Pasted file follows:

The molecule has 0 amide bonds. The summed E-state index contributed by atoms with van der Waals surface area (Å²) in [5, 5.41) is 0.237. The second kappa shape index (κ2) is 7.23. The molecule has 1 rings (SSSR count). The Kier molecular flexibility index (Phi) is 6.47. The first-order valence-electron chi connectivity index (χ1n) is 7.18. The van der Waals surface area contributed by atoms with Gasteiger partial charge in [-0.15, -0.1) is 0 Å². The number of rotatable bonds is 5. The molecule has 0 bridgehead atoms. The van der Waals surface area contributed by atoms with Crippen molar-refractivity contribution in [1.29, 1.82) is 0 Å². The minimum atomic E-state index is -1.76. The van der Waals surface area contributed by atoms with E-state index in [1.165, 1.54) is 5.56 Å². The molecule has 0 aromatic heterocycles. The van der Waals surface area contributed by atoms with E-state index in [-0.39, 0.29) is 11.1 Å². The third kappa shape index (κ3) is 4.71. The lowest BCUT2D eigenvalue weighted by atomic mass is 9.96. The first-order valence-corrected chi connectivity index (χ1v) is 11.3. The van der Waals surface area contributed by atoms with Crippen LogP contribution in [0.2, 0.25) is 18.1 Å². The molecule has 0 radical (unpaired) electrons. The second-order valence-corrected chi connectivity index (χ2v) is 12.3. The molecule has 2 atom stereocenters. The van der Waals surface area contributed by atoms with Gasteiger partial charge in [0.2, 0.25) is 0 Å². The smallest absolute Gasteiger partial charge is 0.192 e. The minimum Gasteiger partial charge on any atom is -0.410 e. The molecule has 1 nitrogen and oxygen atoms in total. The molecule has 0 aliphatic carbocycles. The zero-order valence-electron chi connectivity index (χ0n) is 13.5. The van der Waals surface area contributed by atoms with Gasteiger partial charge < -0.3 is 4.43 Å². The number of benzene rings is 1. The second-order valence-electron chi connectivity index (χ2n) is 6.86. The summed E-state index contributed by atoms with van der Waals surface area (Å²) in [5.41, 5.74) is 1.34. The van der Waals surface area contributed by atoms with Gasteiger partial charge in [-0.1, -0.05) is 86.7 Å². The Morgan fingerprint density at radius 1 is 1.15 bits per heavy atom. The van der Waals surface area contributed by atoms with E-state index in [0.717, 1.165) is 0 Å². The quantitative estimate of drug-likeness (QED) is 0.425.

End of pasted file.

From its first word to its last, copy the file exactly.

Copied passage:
The molecule has 0 amide bonds. The summed E-state index contributed by atoms with van der Waals surface area (Å²) in [5, 5.41) is 0.237. The second kappa shape index (κ2) is 7.23. The molecule has 1 rings (SSSR count). The Kier molecular flexibility index (Phi) is 6.47. The first-order valence-electron chi connectivity index (χ1n) is 7.18. The van der Waals surface area contributed by atoms with Gasteiger partial charge in [-0.15, -0.1) is 0 Å². The number of rotatable bonds is 5. The molecule has 0 bridgehead atoms. The van der Waals surface area contributed by atoms with Crippen molar-refractivity contribution in [1.29, 1.82) is 0 Å². The minimum atomic E-state index is -1.76. The van der Waals surface area contributed by atoms with E-state index in [1.165, 1.54) is 5.56 Å². The molecule has 0 aromatic heterocycles. The van der Waals surface area contributed by atoms with E-state index in [-0.39, 0.29) is 11.1 Å². The third kappa shape index (κ3) is 4.71. The lowest BCUT2D eigenvalue weighted by atomic mass is 9.96. The first-order valence-corrected chi connectivity index (χ1v) is 11.3. The van der Waals surface area contributed by atoms with Crippen LogP contribution in [0.2, 0.25) is 18.1 Å². The molecule has 0 radical (unpaired) electrons. The second-order valence-corrected chi connectivity index (χ2v) is 12.3. The molecule has 2 atom stereocenters. The van der Waals surface area contributed by atoms with Gasteiger partial charge in [0.2, 0.25) is 0 Å². The smallest absolute Gasteiger partial charge is 0.192 e. The minimum Gasteiger partial charge on any atom is -0.410 e. The molecule has 1 nitrogen and oxygen atoms in total. The molecule has 0 aliphatic carbocycles. The zero-order valence-electron chi connectivity index (χ0n) is 13.5. The van der Waals surface area contributed by atoms with Gasteiger partial charge < -0.3 is 4.43 Å². The number of benzene rings is 1. The second-order valence-electron chi connectivity index (χ2n) is 6.86. The summed E-state index contributed by atoms with van der Waals surface area (Å²) in [5.41, 5.74) is 1.34. The van der Waals surface area contributed by atoms with Gasteiger partial charge in [-0.1, -0.05) is 86.7 Å². The Morgan fingerprint density at radius 1 is 1.15 bits per heavy atom. The van der Waals surface area contributed by atoms with E-state index in [0.717, 1.165) is 0 Å². The quantitative estimate of drug-likeness (QED) is 0.425.